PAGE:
N. Korea fires 3 ballistic missiles, 1 disappears from radar
Tokyo (Kyodo) -- North Korea launched at least three ballistic missiles eastward Thursday morning, the Japanese government said, adding one of them may have been an intercontinental ballistic missile potentially capable of reaching the continental United States.
The Japanese government initially issued a J-Alert warning that one of the North Korean missiles was on course to fly over the main island of Honshu, but it later corrected the announcement, saying the projectile had disappeared from radar over the Sea of Japan.
A government source said, however, the J-Alert had been issued because of a projectile other than the three missiles, with some analysts saying it may have been triggered by a section of a missile that exploded in midair.
North Korea's latest missile launches appeared to be in retaliation for the first large-scale joint air exercise by the United States and South Korea in five years, foreign affairs experts said.
South Korea's military said it will prolong the exercise, which began Monday and was initially due to last until Friday.
There is growing concern that North Korea may conduct its seventh nuclear test and first since September 2017 in the run-up to the U.S. midterm elections next week.
On Thursday, Japanese Prime Minister Fumio Kishida lambasted North Korea's repeated missile launches as a "barbaric act and totally unacceptable." Tokyo lodged a protest with Pyongyang via the Japanese Embassy in Beijing.
In a phone call later in the day, senior diplomats of Japan, South Korea and the United States criticized the North's actions as "imminent threats" to the region and "severe challenges" to the international community, the Japanese Foreign Ministry said.
The U.S. State Department, meanwhile, condemned North Korea's launch of an ICBM as a clear violation of U.N. Security Council resolutions imposing sanctions on the nuclear-armed country.
The launch demonstrated the threat North Korea's nuclear and missile development programs pose to its neighbors, the region and international peace, the department said, while calling on Pyongyang to refrain from further provocations and engage in "sustained and substantive" dialogue.
U.S. commitments to the defense of Japan and South Korea remain "ironclad," it added.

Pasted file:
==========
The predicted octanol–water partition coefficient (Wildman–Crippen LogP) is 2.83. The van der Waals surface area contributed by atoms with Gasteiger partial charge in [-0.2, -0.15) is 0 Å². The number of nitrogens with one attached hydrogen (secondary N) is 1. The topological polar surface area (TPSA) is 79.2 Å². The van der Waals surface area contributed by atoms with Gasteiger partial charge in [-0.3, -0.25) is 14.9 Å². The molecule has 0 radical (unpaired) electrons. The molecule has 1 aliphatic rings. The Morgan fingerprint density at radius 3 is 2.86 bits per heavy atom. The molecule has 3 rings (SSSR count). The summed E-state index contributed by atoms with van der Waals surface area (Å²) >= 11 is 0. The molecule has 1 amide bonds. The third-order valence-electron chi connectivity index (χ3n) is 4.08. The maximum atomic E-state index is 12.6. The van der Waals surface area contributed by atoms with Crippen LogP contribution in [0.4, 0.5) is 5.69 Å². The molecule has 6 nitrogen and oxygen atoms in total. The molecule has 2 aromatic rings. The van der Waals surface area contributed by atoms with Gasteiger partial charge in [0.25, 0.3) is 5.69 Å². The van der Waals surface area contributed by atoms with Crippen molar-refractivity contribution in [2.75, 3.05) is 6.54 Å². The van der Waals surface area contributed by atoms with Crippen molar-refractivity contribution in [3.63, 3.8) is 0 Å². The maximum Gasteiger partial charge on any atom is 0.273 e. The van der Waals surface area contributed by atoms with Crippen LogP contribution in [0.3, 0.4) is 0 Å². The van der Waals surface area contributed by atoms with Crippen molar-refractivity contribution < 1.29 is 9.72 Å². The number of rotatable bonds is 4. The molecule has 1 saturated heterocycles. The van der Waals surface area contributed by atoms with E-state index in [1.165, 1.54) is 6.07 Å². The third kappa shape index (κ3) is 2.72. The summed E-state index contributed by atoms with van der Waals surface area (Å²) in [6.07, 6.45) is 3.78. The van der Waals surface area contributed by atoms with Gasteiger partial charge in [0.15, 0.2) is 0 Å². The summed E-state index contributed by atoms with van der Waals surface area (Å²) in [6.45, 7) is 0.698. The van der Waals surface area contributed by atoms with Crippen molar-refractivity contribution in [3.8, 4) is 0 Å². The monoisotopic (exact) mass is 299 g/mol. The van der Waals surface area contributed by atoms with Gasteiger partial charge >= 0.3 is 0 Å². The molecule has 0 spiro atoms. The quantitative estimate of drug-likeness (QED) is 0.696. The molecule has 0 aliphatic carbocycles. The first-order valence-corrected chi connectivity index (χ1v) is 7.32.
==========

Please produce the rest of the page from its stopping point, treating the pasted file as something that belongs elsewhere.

The Japanese government said all of the missiles landed outside the nation's exclusive economic zone and no damage had been reported. The initial alert had urged residents in some northeastern and central Japan prefectures to remain indoors.
The South Korean military said what appeared to be a long-range ballistic missile was fired from Pyongyang's Sunan area at around 7:40 a.m., followed by two short-range missiles from South Pyongan Province from about 8:39 a.m., all of which were fired toward the east.
The first missile, an apparent ICBM believed to be a Hwasong-17, seems to have failed after the second stage separated, South Korea's Yonhap News Agency reported, citing a defense source.
Regarding the projectile that vanished from radar, Japanese Defense Minister Yasukazu Hamada told reporters, "We are still investigating the cause of its disappearance."
The first missile flew some 750 kilometers at an altitude of around 2,000 km and each of the remaining two missiles traveled roughly 350 km, reaching as high as 50 km, Japan's Defense Ministry said.
The launches came a day after North Korea fired about 100 artillery projectiles and more than 20 short-range ballistic and other missiles, one of which fell on the south side of the de facto maritime border for the first time since the Korean Peninsula was divided.
On Oct. 4, North Korea fired a missile that flew over the Japanese archipelago for the first time since 2017.
In the wake of the J-Alert warning, the second in a month, shinkansen bullet train services in central Japan were briefly suspended, according to operator East Japan Railway Co.